It is still not clear whether the changes in proline-P5C metabolism are primarily regulated by ETI or PTI or both. Systematic studies that will exclusively use PAMPs, effectors and specific triggers for innate immunity is needed to delineate the defense pathway that provoke changes in P5C metabolism. In addition to this, the downstream defense pathway activated by P5C that culminates in HR or other defense responses is also not well understood. Studies using externally supplied purified P5C and genetically manipulated plants with altered P5C levels under a specific defense inducer can provide useful information. Non-host plant–pathogen interaction can be used as model to study both defense involving HR and others. This is because both type-I (HR not involved) and type-II (involving HR) defenses can be tested using the same plant species.
More studies are needed to understand whether P5C content in mitochondria, suppression of its catabolism or its transport plays a role in plant defense. The contribution of cytosolic P5C in pathogen induced plant defense is also not yet studied. In order to understand whether the level of P5C plays any role in triggering HR, it is necessary to accurately estimate the P5C content. However, currently available methods do not provide organelle specific accurate estimation of this compound. For example, colorimetric method of P5C estimation by O-amino-benzaldehyde assay is not sensitive enough to estimate P5C content in vivo. Hence, development of suitable P5C estimation method is important.
Since proline is well known to play a positive role during drought stress and also during stress recovery, it will be interesting to study the plant’s interaction with virulent and avirulent pathogens under these two conditions. Further, studies on proline pathway gene regulation under the combined drought and pathogen infection will be useful.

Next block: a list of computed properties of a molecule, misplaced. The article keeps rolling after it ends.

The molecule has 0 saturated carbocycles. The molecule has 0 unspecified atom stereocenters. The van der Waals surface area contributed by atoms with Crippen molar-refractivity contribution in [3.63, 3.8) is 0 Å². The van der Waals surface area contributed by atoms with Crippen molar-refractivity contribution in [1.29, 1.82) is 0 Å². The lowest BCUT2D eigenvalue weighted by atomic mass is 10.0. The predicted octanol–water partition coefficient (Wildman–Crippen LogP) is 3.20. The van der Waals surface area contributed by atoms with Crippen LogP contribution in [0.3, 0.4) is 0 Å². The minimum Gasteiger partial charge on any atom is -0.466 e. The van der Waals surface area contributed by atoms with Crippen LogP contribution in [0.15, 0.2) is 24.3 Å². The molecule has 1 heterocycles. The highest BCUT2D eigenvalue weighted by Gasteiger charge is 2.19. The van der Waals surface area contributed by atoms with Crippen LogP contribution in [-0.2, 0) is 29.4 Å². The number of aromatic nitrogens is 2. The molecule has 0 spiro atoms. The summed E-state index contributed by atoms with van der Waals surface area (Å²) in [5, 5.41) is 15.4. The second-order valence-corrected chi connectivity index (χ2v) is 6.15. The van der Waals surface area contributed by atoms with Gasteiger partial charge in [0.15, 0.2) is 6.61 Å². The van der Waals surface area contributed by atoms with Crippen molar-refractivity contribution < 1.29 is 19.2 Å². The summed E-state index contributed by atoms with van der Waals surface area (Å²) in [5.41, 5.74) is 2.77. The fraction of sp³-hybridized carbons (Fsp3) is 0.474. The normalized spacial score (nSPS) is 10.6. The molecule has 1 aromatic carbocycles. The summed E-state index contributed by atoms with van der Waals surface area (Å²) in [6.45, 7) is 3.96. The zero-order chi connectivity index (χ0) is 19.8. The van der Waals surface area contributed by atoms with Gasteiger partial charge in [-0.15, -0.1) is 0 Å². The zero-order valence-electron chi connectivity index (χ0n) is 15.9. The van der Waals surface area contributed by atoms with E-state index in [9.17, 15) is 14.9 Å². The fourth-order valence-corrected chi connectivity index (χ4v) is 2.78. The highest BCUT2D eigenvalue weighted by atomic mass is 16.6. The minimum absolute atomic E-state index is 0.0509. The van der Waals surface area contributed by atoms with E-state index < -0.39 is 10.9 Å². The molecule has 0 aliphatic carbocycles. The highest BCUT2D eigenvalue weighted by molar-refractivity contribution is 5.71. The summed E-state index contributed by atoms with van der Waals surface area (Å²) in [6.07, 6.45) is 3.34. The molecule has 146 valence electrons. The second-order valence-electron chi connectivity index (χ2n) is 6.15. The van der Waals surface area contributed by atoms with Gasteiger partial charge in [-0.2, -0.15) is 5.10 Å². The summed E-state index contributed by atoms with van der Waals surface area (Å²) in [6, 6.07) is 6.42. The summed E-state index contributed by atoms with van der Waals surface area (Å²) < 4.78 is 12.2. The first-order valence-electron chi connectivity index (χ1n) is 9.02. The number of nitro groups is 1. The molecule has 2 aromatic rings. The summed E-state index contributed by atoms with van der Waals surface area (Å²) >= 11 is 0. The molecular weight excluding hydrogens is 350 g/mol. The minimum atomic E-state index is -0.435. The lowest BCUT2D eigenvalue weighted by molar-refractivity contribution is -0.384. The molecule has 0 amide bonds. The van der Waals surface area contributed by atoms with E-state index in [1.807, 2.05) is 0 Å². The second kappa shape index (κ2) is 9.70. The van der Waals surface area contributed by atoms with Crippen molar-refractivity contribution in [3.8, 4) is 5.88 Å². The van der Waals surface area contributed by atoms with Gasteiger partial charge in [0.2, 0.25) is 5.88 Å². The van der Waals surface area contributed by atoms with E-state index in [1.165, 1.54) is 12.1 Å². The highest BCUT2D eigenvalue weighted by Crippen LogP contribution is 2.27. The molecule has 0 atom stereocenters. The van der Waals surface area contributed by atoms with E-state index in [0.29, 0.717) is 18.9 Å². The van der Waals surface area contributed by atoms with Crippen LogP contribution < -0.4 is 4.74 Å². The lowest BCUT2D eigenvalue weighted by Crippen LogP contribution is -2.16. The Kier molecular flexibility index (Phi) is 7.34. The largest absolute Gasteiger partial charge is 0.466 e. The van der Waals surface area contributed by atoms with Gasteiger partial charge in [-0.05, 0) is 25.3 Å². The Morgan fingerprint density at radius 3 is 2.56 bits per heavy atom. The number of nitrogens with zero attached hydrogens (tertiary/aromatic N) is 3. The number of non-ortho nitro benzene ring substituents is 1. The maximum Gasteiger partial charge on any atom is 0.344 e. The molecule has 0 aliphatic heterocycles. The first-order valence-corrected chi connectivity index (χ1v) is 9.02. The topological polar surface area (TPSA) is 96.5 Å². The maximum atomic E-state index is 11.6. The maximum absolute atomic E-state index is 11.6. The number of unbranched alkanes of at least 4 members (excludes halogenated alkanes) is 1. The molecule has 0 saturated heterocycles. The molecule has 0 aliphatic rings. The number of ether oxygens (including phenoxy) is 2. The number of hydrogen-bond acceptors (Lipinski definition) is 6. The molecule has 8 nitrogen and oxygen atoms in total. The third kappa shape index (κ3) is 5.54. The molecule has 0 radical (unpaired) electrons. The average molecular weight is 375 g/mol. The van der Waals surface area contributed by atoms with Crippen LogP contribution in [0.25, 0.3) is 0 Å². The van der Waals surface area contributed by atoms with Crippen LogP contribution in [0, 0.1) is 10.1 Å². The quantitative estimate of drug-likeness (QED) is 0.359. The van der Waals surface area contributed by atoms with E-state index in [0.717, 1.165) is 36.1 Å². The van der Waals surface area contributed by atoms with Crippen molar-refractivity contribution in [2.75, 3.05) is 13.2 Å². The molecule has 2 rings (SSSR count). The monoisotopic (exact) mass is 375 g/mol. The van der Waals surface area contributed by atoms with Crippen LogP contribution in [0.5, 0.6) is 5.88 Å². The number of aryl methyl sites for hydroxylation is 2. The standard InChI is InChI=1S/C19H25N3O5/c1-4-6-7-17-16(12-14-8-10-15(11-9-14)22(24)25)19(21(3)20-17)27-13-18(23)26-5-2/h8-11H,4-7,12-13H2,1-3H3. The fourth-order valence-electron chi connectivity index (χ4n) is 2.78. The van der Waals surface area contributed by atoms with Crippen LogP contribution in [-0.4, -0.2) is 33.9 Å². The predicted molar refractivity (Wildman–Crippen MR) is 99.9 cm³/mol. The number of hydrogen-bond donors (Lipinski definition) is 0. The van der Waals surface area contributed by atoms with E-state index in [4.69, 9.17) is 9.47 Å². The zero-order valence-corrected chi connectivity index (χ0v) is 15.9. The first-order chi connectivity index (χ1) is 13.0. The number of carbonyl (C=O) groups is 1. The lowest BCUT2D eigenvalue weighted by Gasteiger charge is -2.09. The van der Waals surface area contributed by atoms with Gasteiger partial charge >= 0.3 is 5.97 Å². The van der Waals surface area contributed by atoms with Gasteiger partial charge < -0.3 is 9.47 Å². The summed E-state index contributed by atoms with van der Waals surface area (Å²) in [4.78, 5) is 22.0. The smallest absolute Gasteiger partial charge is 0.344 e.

Conflict of Interest Statement
The Review Editor Yasuhiro Ishiga declares that, despite having collaborated and co-authored manuscripts with the authors, Mysore and Senthil-Kumar, the review process was conducted objectively. The authors declare that the research was conducted in the absence of any commercial or financial relationships that could be construed as a potential conflict of interest.
This work was supported by the core funding to MS-K’s lab from National Institute of Plant Genome Research, New Delhi. AQ thanks the University Grant Commission (UGC), New Delhi for a junior research fellowship award (Ref. No. 23/12/2012(ii) EU-V). Authors also thank Mr. Mehanathan Muthamilarasan and Dr. Prachi Pandey for critical reading of the manuscript.
The Supplementary Material for this article can be found online at: https://www.frontiersin.org/article/10.3389/fpls.2015.00503
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Keywords: P5C, proline, ROS, oxidative burst, hypersensitive response, plant defense, non-host resistance
Citation: Qamar A, Mysore KS and Senthil-Kumar M (2015) Role of proline and pyrroline-5-carboxylate metabolism in plant defense against invading pathogens. Front. Plant Sci. 6:503. doi: 10.3389/fpls.2015.00503
Received: 29 April 2015; Accepted: 22 June 2015;
Published: 06 July 2015.
Edited by:Dietmar Funck, University of Konstanz, Germany
Reviewed by:Paul E. Verslues, Academia Sinica, Taiwan
Yasuhiro Ishiga, University of Tsukuba, Japan
Copyright © 2015 Qamar, Mysore and Senthil-Kumar. This is an open-access article distributed under the terms of the Creative Commons Attribution License (CC BY). The use, distribution or reproduction in other forums is permitted, provided the original author(s) or licensor are credited and that the original publication in this journal is cited, in accordance with accepted academic practice. No use, distribution or reproduction is permitted which does not comply with these terms.
*Correspondence: Muthappa Senthil-Kumar, National Institute of Plant Genome Research, Aruna Asaf Ali Marg, P. O. Box 10531, New Delhi 110067, India, firstname.lastname@example.org